Individuals with spinal cord injuries (SCI) are prone to pressure ulcers (PUs) because of the loss of sensorimotor function involved as well as increased skin moisture. Treatment of PU after SCI is complicated, involving different specialties and with need for long-lasting follow-up. This study should identify risk factors for PU after SCI, and find an effective and less time-consuming treatment for the condition among different available methods for follow-up.
The first part of this research project aims to investigate the prevalence of PU among persons with SCI based on an epidemiological design. The study will identify possible risk factors for acquiring PU. A questionnaire focusing on previous and present PUs will be sent to persons who suffered SCIs between January 2004 and January 2014. In the second part we will compare two different treatment regimens of PU through a randomized controlled pilot trial (RCT) where we will compare outpatient SCI follow-up in a hospital versus outpatient follow-up from the patient’s home, using telemedicine (teleSCI) interventions. We will compare the healing of the PU in the two groups (usual care versus teleSCI). The Tissue, Infection, Moisture Edge (TIME) registration form, the Photographic Wound Assessment Tool (PWAT) and the change in the ulcer size will be used to monitor the healing. Changes in health-related quality of life (HRQoL) and the need for assistance will be assessed using the Five Dimensions European Quality of Life scale (EQ-5D), the generic Medical Outcomes Study 12-item Short Form Health Survey (SF-12) modified version, the International Spinal Cord Injury Quality of Life Data set (ISCI-QoL Data set), and the Spinal Cord Independence Measure scale, version III (SCIM III). In addition to primary outcome measures, a cost-benefit evaluation and an assessment of patient satisfaction and participation will be performed, using customized questionnaires.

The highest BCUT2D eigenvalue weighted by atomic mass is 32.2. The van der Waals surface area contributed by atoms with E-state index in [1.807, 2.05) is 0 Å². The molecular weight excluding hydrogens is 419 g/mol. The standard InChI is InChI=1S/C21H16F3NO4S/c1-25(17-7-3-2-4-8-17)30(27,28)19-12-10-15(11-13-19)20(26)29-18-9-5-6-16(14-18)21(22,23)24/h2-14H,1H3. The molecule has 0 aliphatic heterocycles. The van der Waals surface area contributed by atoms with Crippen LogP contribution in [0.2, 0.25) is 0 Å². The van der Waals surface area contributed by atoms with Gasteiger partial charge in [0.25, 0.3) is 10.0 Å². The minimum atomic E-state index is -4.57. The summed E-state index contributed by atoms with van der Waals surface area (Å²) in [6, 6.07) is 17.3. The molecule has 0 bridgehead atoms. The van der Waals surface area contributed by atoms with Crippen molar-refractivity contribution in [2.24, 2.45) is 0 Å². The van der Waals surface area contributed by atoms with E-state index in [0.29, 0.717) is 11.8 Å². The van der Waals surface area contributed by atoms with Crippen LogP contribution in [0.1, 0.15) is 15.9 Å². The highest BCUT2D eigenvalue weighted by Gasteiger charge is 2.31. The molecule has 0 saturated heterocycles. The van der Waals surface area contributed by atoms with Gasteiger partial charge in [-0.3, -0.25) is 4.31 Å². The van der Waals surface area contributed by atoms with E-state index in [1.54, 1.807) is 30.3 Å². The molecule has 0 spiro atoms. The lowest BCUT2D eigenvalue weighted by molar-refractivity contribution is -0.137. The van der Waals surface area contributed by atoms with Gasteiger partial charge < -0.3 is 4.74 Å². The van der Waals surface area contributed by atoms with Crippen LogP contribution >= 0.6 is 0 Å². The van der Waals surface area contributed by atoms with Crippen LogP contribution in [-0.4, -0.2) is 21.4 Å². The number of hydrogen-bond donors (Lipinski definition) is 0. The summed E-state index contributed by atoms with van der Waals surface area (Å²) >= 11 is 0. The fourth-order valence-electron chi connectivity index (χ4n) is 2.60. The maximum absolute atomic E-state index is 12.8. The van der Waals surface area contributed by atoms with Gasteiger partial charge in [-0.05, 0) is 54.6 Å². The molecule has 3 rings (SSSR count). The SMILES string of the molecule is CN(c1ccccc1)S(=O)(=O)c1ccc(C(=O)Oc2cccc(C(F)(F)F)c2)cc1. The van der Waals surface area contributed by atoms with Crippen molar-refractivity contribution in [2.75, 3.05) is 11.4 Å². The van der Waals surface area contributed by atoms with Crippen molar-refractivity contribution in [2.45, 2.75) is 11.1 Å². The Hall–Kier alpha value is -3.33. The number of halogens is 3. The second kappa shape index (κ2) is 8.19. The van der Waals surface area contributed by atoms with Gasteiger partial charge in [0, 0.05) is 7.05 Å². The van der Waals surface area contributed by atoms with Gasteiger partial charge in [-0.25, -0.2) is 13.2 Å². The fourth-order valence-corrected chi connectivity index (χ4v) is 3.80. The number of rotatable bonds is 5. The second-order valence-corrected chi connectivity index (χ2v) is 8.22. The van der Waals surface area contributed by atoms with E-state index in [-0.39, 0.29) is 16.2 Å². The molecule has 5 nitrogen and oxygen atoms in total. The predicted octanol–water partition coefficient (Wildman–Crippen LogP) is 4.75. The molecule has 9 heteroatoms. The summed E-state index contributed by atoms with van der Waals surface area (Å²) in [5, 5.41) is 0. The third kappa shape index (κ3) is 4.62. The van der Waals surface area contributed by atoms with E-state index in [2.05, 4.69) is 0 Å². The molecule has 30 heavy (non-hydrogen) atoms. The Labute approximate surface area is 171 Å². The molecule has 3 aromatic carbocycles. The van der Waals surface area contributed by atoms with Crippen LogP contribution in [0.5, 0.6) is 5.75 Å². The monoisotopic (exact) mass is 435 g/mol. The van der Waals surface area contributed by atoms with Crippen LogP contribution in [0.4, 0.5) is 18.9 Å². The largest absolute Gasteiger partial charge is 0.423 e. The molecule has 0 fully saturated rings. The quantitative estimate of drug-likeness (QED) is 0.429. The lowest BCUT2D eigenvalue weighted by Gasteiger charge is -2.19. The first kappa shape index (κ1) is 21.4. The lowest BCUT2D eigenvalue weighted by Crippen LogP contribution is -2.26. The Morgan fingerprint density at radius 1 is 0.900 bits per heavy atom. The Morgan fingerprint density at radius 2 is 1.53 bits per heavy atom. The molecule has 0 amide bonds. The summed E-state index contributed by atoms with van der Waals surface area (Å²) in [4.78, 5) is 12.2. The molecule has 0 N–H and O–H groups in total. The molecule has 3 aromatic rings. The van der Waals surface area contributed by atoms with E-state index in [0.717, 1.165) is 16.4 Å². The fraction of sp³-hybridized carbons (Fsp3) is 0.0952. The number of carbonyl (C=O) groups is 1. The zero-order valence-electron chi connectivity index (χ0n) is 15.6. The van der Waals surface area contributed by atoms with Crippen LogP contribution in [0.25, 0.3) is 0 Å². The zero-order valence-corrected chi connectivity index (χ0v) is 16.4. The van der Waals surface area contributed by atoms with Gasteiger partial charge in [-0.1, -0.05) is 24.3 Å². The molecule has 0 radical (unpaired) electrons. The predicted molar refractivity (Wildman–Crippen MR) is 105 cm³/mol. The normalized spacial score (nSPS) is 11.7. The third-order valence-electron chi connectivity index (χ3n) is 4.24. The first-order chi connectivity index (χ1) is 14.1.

The first part of the research project will reveal the epidemiology of PU after SCI, and explore the risk factors. This part enables further prevention of PU after SCI and this information will be used in the follow-up RCT. Videoconferencing in the outpatient follow-up of persons with SCI and PU will change clinical routines and facilitate interdisciplinary collaboration, communication and competence exchange among participants of the health care services. Our research protocol allows comparing methods for interaction between medical specialists at hospitals, local caregivers in the community, next of kin, and persons with SCI and PU. The RCT should identify advantages as well as challenges in the management of PU in different follow-up settings. This study aims to identify risk factors for PU after SCI, and find an effective and less time consuming treatment for the condition among different available methods for follow- up.
www.ClinicalTrials.gov, ID: NCT02800915, last update 9 October 2017.
The National Regional Ethical Committee (REC) 2014/ 684/ REK-Nord.
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